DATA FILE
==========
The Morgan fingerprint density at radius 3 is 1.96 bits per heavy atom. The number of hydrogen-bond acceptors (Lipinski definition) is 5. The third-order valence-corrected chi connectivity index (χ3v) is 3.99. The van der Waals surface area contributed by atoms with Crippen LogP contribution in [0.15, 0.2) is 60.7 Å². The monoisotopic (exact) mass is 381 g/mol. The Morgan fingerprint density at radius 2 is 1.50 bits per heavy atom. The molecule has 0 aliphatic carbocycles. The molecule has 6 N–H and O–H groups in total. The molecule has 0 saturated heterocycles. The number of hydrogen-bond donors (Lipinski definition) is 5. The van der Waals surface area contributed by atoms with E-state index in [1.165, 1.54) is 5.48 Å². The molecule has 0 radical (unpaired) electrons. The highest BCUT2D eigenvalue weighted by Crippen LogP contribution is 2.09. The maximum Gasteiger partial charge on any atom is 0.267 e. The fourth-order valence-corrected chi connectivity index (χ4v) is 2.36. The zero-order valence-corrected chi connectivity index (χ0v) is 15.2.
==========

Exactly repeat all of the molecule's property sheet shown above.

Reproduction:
The Morgan fingerprint density at radius 3 is 1.96 bits per heavy atom. The number of hydrogen-bond acceptors (Lipinski definition) is 5. The third-order valence-corrected chi connectivity index (χ3v) is 3.99. The van der Waals surface area contributed by atoms with Crippen LogP contribution in [0.15, 0.2) is 60.7 Å². The monoisotopic (exact) mass is 381 g/mol. The Morgan fingerprint density at radius 2 is 1.50 bits per heavy atom. The molecule has 0 aliphatic carbocycles. The molecule has 6 N–H and O–H groups in total. The molecule has 0 saturated heterocycles. The number of hydrogen-bond donors (Lipinski definition) is 5. The van der Waals surface area contributed by atoms with E-state index in [1.165, 1.54) is 5.48 Å². The molecule has 0 radical (unpaired) electrons. The highest BCUT2D eigenvalue weighted by Crippen LogP contribution is 2.09. The maximum Gasteiger partial charge on any atom is 0.267 e. The fourth-order valence-corrected chi connectivity index (χ4v) is 2.36. The zero-order valence-corrected chi connectivity index (χ0v) is 15.2.